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Development and Evaluation of Methodology for Personal Recommendations Applicable in Connected Health

  • Cvetanka Smileska
  • Natasa KoceskaEmail author
  • Saso Koceski
  • Vladimir Trajkovik
Open Access
Chapter
Part of the Lecture Notes in Computer Science book series (LNCS, volume 11369)

Abstract

In this paper, a personal recommendation system of outdoor physical activities using solely user’s history data and without application of collaborative filtering algorithms is proposed and evaluated. The methodology proposed contains four phases: data fuzzification, activity usefulness calculation, estimation of most useful activities, activities classification. In the process of classification several data mining techniques were compared such as: decision trees algorithms, decision rules algorithm, Bayes algorithm and support vector machines. The proposed algorithm has been experimentally validated using real dataset collected in a certain period of time from a community of 1000 active users. Recommendations generated by the system were related to weight loss. The results show that our generated recommendations have high accuracy, up to 95%.

Keywords

Recommendation algorithm Classification algorithm Connected health Personal healthcare Data processing 

1 Introduction

Globally, the burden of non-communicable diseases (NCDs) is growing. They are the leading cause of morbidity and mortality and place a great financial strain on the economy [1]. Sadly, this ‘invisible’ epidemic which is attributable to common, modifiable risk factors, including physical inactivity, tobacco use, the harmful use of alcohol, and unhealthy diet, imposes a great strain on health systems, resulting in a healthcare work force crisis in many nations [1]. An important factor in prevention and treatment of chronic diseases, as well as supporting healthy aging, is the maintenance of a healthy lifestyle in terms of daily physical activity. Physical inactivity is stated to be one of the leading cause of global mortality, and the World Health Organization (WHO), the United Nations and numerous national governments now view the promotion of physical activity as a public health priority [2, 3]. According to a study, incorporating walking or cycling into longer journeys, provides over half the weekly recommended activity, which can be an efficient way of achieving physical activity guidelines and improving population health [4, 5].

Recent research has focused on integrating physical activity into prevention, treatment and rehabilitation of NCDs [6, 7]. Study has shown that the quality of patients’ life with the chronic deceases as cardiovascular diseases, diabetes, chronic obstructive pulmonary disease and some types of cancer, can be significantly improved by giving the patients personalized recommendations for physical activities. This can be done using a recommender system (RS) that collects data from various sources and provides/recommends the content that user needs in the moment [8, 9, 10].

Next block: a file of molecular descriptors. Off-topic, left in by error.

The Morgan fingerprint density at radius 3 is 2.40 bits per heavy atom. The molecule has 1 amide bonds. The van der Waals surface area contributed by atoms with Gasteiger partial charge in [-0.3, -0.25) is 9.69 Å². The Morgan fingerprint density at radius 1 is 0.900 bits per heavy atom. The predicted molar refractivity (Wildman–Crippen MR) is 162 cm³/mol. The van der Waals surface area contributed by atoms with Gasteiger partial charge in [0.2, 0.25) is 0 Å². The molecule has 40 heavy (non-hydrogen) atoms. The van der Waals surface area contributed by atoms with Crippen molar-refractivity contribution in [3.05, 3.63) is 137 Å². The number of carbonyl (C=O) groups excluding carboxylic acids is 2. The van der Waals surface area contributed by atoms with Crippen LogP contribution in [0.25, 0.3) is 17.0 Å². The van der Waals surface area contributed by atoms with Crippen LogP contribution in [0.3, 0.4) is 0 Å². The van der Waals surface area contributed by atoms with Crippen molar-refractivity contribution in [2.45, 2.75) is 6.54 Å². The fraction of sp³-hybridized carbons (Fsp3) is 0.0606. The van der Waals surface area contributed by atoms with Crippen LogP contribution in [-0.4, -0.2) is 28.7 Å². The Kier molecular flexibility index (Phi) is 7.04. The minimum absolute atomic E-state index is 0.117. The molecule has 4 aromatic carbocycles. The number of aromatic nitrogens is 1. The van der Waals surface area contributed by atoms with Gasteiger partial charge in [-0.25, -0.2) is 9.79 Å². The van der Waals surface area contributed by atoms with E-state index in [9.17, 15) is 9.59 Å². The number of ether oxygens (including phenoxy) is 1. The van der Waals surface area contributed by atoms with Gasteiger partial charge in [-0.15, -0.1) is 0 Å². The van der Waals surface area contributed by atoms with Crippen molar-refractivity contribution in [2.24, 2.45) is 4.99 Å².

Building recommender systems requires a multi-disciplinary approach that takes advantage of various computer science fields like machine learning, data mining and information retrieval, and even human-computer interaction [11, 12]. The recommender systems are using collaborative filtering, content based or hybrid approach for generating recommendations. Collaborative filtering is one of the most used and successfully applied methods for personalized RS, for which a large and continuously active literature exists [13, 14, 15, 16].

It is an algorithm for matching people with similar interests for the purpose of making recommendations [17]. Since the patients’ records contain highly sensitive data, some argue that collaborative filtering is not appropriate approach to be used in systems that are working with high degree of confidentiality [18, 19], and are choosing content-based techniques for generating prediction and recommendation models in healthcare.

In this paper, a personal recommendation system for outdoor physical activities is presented. The system does not use collaborative filtering technique, so the recommendations are generated using the user’s history activities. In order to find the best classification technique for generating personalized recommendations with high accuracy, we investigated the techniques used in other research studies, and adopted those that were proven to give most accurate results in the healthcare field. The system was tested using the same dataset as in the previous work for COHESY recommender algorithm [20]. The results showed that our system can generate recommendations with high accuracy (up to 95%), without using collaborative filtering methods.